Prime vs Zoom lenses

March 07, 2014  •  Leave a Comment

The 50mm 1.8D is super sharp for a cheap lens

If you are new to photography you might be asking yourself why buy a prime lens and limit myself when I can buy a zoom lens and cover a lot more distance without having to move.

Prime lenses are basically lenses with a fixed focal length. For instance I own the Nikkor 50mm 1.8D lens, that means it is a fixed focal length of 50mm with a maximum aperture of 1.8. 

That means that the camera "frames" the subject at a certain fixed distance (the distance will depend whether you have a full frame sensor or a crop sensor). If I wanted to frame more or less of my subject I would have to physically move myself closer or farther away. Here are were the zoom lenses shine. With just a rotation of a ring I can actually resize the framing and not have to move at all. 

This is a fast lens. Ideal for low light situations So why consider a prime at all?

The answer is in the elements of a lens and more specifically in the optics. Any lens will have glass elements inside and some are allowed to move to focus the image. As a rule of thumb the more elements a lens has the more difficult it is to design and therefore also more expensive to produce. Prime lenses usually have fewer elements than zoom lenses so they can be cheaper but more importantly they can be sharper as the design is less complicated.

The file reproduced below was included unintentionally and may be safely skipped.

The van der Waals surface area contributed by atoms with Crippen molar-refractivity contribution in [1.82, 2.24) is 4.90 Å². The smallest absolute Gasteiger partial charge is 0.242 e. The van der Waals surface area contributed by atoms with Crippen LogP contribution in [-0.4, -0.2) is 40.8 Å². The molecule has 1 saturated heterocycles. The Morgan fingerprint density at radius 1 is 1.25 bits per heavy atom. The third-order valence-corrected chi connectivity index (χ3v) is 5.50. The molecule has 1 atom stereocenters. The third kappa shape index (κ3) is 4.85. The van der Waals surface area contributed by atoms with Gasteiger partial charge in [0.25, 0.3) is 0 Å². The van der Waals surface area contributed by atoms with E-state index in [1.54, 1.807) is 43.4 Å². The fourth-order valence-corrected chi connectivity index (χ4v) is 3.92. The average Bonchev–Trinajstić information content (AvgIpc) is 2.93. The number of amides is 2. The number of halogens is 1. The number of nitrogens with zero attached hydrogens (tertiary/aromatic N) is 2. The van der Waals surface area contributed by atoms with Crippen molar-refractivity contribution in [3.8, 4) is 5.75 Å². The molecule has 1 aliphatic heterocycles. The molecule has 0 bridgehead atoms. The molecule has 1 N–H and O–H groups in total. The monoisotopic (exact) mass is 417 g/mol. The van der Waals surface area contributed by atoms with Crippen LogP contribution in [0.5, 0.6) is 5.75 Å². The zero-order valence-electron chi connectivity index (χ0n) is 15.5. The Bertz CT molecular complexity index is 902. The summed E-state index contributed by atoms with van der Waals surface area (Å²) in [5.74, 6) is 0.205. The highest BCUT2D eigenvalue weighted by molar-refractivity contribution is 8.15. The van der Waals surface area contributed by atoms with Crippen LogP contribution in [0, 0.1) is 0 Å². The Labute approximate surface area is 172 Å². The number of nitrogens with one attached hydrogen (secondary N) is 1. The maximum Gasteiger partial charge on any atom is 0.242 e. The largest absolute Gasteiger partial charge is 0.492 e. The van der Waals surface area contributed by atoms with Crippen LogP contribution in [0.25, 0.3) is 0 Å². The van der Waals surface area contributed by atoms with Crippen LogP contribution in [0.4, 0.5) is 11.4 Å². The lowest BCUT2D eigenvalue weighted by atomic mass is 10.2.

So why not buy just prime lenses?

Well you are trading something for something else. Sometimes having the flexibility of a zoom lens can be desirable since you don't have to change lenses every time. Travel photography can be a good example. You might want that portrait of a person playing the flute but then turn around and see a person having a cigarette from their balcony and before you know it you are zooming in. With a prime that person might have gone inside by the time you changed your lens.

The other problem is that you might need more primes to cover all of the focal lengths you could with zoom lenses leading you to carry a big collection and even sometimes spending more money. When you are purchasing lenses try and keep all of this in mind.

Do all zoom lenses have inferior optics?

No, not at all. There are limitations for zoom lenses but you can get good glass that zooms too. Pricier of course but you get what you pay for.

Sometimes what you need is a zoom and there is no way around it So what is the ideal lens prime or zoom?

There is no such thing as the ideal lens. There are lenses that are better for particular situations but overall you are the artist and the creator. Most photographers have zooms as well as primes. I carry a 17-50mm f2.8 Sigma and a 50-150mm f2.8 Sigma for my D300 but I also have the Nikkor 50mm 1.8D for when I want that extra crisp detailed picture. It is a small lens but handy in a lot of situations. What will work for you is dependent on the kind of photography you do. 


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